Saturday, September 13, 2014

Savant's Words


 Today is the 49th anniversary of the famous 1963 March on Washington, a mass demonstration of over a quarter million Americans demanding civil rights, economic justice and an end to racism and oppression. Of course, it was the gathering where Dr. Martin Luther King, Jr. gave is eloquent "I have a Dream" speech. It is desirable that we remember that inspiring address which is one of the greatest orations of the 20th Century. But it is also important that we remember that Dr. King's legacy, and that of the Movement he sympbolized and led, is ot reducible simply to those moving words spoken by him before the Lincoln Memorial in 1963. Anyone can recall a few memorable words and prhases. But do we remember the CAUSE? It wa about more than the winning of civil rights, or the rights of citizenship. It was also about th the quest for social and economic justice. It is no coincidence that many placards carried that day by marcher had signs reading "JOBS and FREEDOM." Not only those precious civil liberties denied by the totalitarian racial caste system of the South, but also the concrete freedoms of economic justice and self-determination. Think not that the Dream has been realized while 12 million American children go to be hungry at night, and many millions more die of famine throughout the world. Nor can the dream be realized while war rages and their are fordes within this country trying to roll back rights won by the Movement during the 1960s, including an effort right now to gut the Voting Rights Act of 1965. Yet even beyond basic civil and economic rights, there was more to the vision or goals of the Movement. Ultimately, the aim of the Movement was "the creation of BELOVED COMMUNITY".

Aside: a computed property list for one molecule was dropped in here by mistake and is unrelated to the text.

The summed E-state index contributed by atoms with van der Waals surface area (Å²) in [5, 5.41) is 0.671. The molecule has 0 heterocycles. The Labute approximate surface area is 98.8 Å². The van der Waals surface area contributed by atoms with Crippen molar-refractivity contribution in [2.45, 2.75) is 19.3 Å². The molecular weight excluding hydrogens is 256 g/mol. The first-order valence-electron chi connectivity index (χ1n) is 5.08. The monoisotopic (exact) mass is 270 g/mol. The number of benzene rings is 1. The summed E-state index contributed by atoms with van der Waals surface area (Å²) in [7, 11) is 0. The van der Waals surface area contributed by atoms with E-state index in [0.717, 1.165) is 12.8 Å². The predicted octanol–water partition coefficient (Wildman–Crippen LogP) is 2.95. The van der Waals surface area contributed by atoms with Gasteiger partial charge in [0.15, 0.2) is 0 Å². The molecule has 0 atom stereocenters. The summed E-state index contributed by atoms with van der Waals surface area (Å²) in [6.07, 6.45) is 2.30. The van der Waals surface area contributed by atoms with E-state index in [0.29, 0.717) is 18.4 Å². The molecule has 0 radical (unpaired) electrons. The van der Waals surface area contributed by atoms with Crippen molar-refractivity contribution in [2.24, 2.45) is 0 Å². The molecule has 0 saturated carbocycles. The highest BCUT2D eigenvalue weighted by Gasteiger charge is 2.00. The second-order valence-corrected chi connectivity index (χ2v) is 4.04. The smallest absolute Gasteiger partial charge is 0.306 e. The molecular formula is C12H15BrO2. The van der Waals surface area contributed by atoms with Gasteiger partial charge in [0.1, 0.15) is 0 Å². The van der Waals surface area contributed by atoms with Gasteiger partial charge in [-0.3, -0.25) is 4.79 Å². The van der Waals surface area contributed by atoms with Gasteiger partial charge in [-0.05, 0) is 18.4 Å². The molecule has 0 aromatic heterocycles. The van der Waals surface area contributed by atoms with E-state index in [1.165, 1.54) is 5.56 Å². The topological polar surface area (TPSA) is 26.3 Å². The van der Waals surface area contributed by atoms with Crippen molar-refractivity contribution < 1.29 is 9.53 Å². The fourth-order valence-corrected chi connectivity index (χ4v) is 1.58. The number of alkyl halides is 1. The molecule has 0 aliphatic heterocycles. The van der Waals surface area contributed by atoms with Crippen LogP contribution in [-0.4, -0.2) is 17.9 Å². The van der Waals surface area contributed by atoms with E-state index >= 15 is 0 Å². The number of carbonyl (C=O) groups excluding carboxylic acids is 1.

A cooperative society and community of freedom which affirms the dignity of every man woman and child on earth; a community encowed not only by freedom and justice, but human brotherhood as well. And this will require a "revolution of values" transforming us from a "thing-oriented" society to a "person-oriented" society. A revolution of values entialing both social transformation and personal self-transformation. It is only when we are committed to such change in oursleves and society that we can meaningfully talk of understanding the "Dream", and the whole cause for which hundreds of thousands of people marched in 1963, for which many gave their lives



I wish people would come to realize that with last summer's Supreme Court gutting of the Voting Rights Act of 1965 we're in danger of losing our voting rights in the REAL WORLD where far more important matters than "Miss Heritage Contest" are at stake. Yet we don't see discussions of this and other vital matters amidst all the internecine squabbling about not wanting a Black husband or a Black wife.



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